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Last Updated: Wednesday, 5 March 2008, 20:23 GMT
Sunken WWII ship found in fjord
HMS Albion taking part in the training exercise off the coast of Norway. Picture: Royal Navy
The Royal Navy is taking part in a training exercise off Norway's coast. Picture: Royal Navy
The wreck of a Royal Navy destroyer has been found in a Norwegian fjord, 68 years after she sank during battle.

HMS Hunter has remained undisturbed since April 1940 when she sank, killing 110 people during the Battle of Narvik.

It was found 305m (1,000ft) under water by a Norwegian mine control vessel on a multinational training exercise.

The site will be marked as a war grave on Saturday. Major General Garry Robison said finding HMS Hunter had been a "poignant moment".

HMS Hunter was one of two Allied destroyers lost during the first Battle of Narvik - the Germans lost four destroyers.

'Long lost'

The 1,880 tonne H-Class Destroyer had a crew of 145 - 110 of whom were killed when she was sunk at 0530 GMT on 10 April 1940.

There have been several attempts to find her over the years, but it was the Norwegian mine hunter Hnoms Tyr, while on an exercise with the Royal Navy, Royal Norwegian Navy and Royal Netherlands Navy which discovered her.

Being able to pay our respects along with our Norwegian and Dutch allies is particularly fitting to those who lost their lives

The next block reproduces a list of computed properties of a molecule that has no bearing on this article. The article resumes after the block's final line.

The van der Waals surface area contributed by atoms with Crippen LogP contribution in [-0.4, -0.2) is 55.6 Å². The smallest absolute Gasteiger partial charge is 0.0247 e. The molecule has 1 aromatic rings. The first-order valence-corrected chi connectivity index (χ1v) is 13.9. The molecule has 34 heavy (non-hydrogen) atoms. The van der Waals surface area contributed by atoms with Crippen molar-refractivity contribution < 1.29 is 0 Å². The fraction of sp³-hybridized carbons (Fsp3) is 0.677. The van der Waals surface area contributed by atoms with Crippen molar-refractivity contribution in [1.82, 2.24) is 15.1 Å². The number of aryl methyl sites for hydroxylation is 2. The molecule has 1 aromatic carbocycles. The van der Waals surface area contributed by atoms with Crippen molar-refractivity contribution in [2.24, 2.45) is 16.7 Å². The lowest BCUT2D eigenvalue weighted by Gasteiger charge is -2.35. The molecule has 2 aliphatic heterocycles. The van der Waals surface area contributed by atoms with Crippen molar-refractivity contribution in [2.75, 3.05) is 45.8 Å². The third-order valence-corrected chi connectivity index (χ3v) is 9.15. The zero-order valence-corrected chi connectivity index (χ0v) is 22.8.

Maj Gen Garry Robison
Commander, UK amphibious force

In a statement, the Ministry of Defence said HMS Hunter was discovered using an "echo sounder".

"It became clear that this was the long-lost HMS Hunter, lying as she was when she had finally succumbed to the unforgiving waters after bravely fighting during the Battle of Narvik," it said.

Ships from the Royal Navy, the Netherlands Maritime Force and the Norwegian Navy, will lay wreaths over the spot in a commemorative service on Saturday.

Poignant moment

Ships will sail in "formed line" past the site, which will now be marked as a war grave.

Maj Gen Robison, the commander of the UK's amphibious force, said: "Finding HMS Hunter was a poignant moment and being able to pay our respects along with our Norwegian and Dutch allies is particularly fitting to those who lost their lives."

Norwegian defence spokesman Colonel John Ogland said: "Being able to host this large multinational exercise is great for us but to find HMS Hunter whilst doing so makes it very special indeed.

"We remain close allies and are eternally grateful to those who helped preserve our freedom."

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